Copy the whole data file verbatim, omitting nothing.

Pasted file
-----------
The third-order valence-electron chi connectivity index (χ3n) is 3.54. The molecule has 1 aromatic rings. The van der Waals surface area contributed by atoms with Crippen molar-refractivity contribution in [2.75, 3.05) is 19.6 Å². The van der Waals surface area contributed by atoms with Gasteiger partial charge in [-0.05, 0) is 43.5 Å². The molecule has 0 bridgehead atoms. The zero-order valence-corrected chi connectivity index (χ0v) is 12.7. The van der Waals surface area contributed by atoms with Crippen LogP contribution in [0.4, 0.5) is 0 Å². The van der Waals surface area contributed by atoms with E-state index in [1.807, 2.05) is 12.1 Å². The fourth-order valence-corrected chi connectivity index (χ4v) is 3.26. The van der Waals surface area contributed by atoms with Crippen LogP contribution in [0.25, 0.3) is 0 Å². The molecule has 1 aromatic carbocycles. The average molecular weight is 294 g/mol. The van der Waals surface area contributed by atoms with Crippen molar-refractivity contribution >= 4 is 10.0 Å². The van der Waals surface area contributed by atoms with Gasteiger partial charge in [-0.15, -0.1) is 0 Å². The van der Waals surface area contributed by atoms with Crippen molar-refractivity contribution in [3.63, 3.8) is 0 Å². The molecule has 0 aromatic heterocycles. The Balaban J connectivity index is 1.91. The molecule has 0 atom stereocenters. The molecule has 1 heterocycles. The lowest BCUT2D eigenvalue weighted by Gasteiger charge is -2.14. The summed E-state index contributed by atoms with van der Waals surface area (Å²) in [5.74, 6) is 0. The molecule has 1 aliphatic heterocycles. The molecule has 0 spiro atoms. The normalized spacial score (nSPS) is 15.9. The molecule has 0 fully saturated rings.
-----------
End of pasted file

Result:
The third-order valence-electron chi connectivity index (χ3n) is 3.54. The molecule has 1 aromatic rings. The van der Waals surface area contributed by atoms with Crippen molar-refractivity contribution in [2.75, 3.05) is 19.6 Å². The van der Waals surface area contributed by atoms with Gasteiger partial charge in [-0.05, 0) is 43.5 Å². The molecule has 0 bridgehead atoms. The zero-order valence-corrected chi connectivity index (χ0v) is 12.7. The van der Waals surface area contributed by atoms with Crippen LogP contribution in [0.4, 0.5) is 0 Å². The van der Waals surface area contributed by atoms with E-state index in [1.807, 2.05) is 12.1 Å². The fourth-order valence-corrected chi connectivity index (χ4v) is 3.26. The van der Waals surface area contributed by atoms with Crippen LogP contribution in [0.25, 0.3) is 0 Å². The molecule has 1 aromatic carbocycles. The average molecular weight is 294 g/mol. The van der Waals surface area contributed by atoms with Crippen molar-refractivity contribution >= 4 is 10.0 Å². The van der Waals surface area contributed by atoms with Gasteiger partial charge in [-0.15, -0.1) is 0 Å². The van der Waals surface area contributed by atoms with Crippen molar-refractivity contribution in [3.63, 3.8) is 0 Å². The molecule has 0 aromatic heterocycles. The Balaban J connectivity index is 1.91. The molecule has 0 atom stereocenters. The molecule has 1 heterocycles. The lowest BCUT2D eigenvalue weighted by Gasteiger charge is -2.14. The summed E-state index contributed by atoms with van der Waals surface area (Å²) in [5.74, 6) is 0. The molecule has 1 aliphatic heterocycles. The molecule has 0 spiro atoms. The normalized spacial score (nSPS) is 15.9. The molecule has 0 fully saturated rings.